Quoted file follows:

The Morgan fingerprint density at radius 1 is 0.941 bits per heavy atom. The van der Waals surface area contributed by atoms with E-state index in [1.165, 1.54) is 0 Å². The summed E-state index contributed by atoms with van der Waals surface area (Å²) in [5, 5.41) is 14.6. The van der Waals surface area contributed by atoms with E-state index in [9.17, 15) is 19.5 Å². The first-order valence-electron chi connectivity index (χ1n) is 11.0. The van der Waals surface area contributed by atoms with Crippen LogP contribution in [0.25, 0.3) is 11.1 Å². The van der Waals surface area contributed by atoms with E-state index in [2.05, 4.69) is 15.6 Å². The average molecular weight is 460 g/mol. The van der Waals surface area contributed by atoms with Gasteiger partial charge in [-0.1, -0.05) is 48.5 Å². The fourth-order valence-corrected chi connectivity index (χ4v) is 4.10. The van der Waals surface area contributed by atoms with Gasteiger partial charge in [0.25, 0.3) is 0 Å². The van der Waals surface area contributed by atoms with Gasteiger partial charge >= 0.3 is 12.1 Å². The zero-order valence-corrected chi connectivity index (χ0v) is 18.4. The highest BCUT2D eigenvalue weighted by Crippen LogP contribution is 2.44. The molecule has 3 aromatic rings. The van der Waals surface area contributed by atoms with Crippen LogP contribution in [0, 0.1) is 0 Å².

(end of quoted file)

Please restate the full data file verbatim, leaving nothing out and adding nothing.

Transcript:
The Morgan fingerprint density at radius 1 is 0.941 bits per heavy atom. The van der Waals surface area contributed by atoms with E-state index in [1.165, 1.54) is 0 Å². The summed E-state index contributed by atoms with van der Waals surface area (Å²) in [5, 5.41) is 14.6. The van der Waals surface area contributed by atoms with E-state index in [9.17, 15) is 19.5 Å². The first-order valence-electron chi connectivity index (χ1n) is 11.0. The van der Waals surface area contributed by atoms with Crippen LogP contribution in [0.25, 0.3) is 11.1 Å². The van der Waals surface area contributed by atoms with E-state index in [2.05, 4.69) is 15.6 Å². The average molecular weight is 460 g/mol. The van der Waals surface area contributed by atoms with Gasteiger partial charge in [-0.1, -0.05) is 48.5 Å². The fourth-order valence-corrected chi connectivity index (χ4v) is 4.10. The van der Waals surface area contributed by atoms with Gasteiger partial charge in [0.25, 0.3) is 0 Å². The van der Waals surface area contributed by atoms with Gasteiger partial charge >= 0.3 is 12.1 Å². The zero-order valence-corrected chi connectivity index (χ0v) is 18.4. The highest BCUT2D eigenvalue weighted by Crippen LogP contribution is 2.44. The molecule has 3 aromatic rings. The van der Waals surface area contributed by atoms with Crippen LogP contribution in [0, 0.1) is 0 Å².